details, but whether there were false statements made to 
government investigators as well.
    Senator Blunt. Any suggestion that General Flynn had 
violated the Logan Act I always find pretty incredible. The 
Logan Act's been on the books for over 200 years. Nobody's ever 
been prosecuted for violating the Logan Act. My sense would be 
that the discussion not the problem; misleading investigators 
or the Vice President might have been.
    Director Comey. That's fair. Yes, sir.
    Senator Blunt. Had you previously on February the 14th 
discussed with the President in the previous meeting anything 
your investigators had learned or their impressions from 
talking to Flynn?
    Director Comey. No, sir.
    Senator Blunt. So he said, ``He's a good guy.'' You said, 
``He's a good guy.'' And that was--no further action taken on 
that?
    Director Comey. Well, he said more than that. But there was 
no--the action was I wrote it up, briefed our senior team, 
tried to figure out what to do with it, and just made a 
decision, we're going to hold this and then see what we make of 
it down the road. Yes, sir.
    Senator Blunt. Was it your view that not briefing up meant 
you really had no responsibility to report that to the Justice 
Department in some way?
    Director Comey. I think at some point--and I don't know 
what Director Mueller is going to do with it, but at some point 
I was sure we were going to brief it to the team in charge of 
the case. But our judgment was in the short term it doesn't 
make sense to--no fuzz on the fact that I reported to the 
Attorney General. That's why I stressed he shouldn't be kicked 
out of the room. But it didn't make sense to report to him now.
    Senator Blunt. You know, you said to the Attorney General,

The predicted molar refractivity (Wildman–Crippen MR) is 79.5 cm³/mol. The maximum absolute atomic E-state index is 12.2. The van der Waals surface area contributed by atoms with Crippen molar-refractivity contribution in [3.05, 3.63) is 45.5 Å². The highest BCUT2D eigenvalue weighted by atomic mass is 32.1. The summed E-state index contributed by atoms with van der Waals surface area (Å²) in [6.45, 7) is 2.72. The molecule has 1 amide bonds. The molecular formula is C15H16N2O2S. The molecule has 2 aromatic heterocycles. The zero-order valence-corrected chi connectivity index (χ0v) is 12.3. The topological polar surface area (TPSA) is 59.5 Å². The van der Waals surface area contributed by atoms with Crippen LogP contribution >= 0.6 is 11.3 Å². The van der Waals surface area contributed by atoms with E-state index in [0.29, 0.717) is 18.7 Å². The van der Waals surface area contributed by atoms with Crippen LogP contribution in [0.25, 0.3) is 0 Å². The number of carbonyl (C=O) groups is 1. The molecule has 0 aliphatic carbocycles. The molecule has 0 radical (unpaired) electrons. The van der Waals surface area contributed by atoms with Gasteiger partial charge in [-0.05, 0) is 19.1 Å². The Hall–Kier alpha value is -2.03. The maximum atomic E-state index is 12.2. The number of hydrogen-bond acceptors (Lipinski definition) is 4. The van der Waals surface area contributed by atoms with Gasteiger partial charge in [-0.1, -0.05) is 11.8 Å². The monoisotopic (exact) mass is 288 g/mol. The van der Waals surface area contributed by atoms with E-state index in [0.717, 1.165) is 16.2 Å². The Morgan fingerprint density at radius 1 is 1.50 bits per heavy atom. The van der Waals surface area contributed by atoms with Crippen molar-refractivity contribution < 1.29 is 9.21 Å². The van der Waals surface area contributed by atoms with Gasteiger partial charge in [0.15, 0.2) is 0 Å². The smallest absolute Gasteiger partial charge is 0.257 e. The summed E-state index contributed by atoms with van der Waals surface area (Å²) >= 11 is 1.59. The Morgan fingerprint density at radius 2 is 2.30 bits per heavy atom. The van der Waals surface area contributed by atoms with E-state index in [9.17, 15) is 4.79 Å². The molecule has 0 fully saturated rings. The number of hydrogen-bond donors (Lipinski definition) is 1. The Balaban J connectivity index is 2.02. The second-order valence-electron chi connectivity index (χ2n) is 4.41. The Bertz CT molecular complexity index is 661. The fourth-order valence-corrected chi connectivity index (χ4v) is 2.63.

said, ``I don't want to be in the room with him alone again,'' 
but you continued to talk to him on the phone. What is the 
difference in being in the room alone with him and talking to 
him on the phone alone?
    Director Comey. Yes, I think that what I stressed to the 
Attorney General was a little broader than just the room. I 
said ``You, I report to you. It's very important you be between 
me and the White House, between''----
    Senator Blunt. After that discussion with the Attorney 
General, did you take phone calls from the President?
    Director Comey. Yes, sir.
    Senator Blunt. So why did you just say you need to talk 
to--why didn't you say, ``I'm not taking that call; you need to 
talk to the Attorney General''?
    Director Comey. Well, I did on the April 11th call, and I 
reported the calls, the March 30th call and the April 11th 
call, to my superior, who was the acting Deputy Attorney 
General.
    Senator Blunt. I don't want to run out of time here. Let me 
make one other point. In reading your testimony, January the 
3rd, January the 27th, and March the 30th, it appears to me 
that on all three of those occasions you, unsolicited by the 
President, made the point to him that he was not a target of 
the--of an investigation.
    Director Comey. Correct. Yes, sir.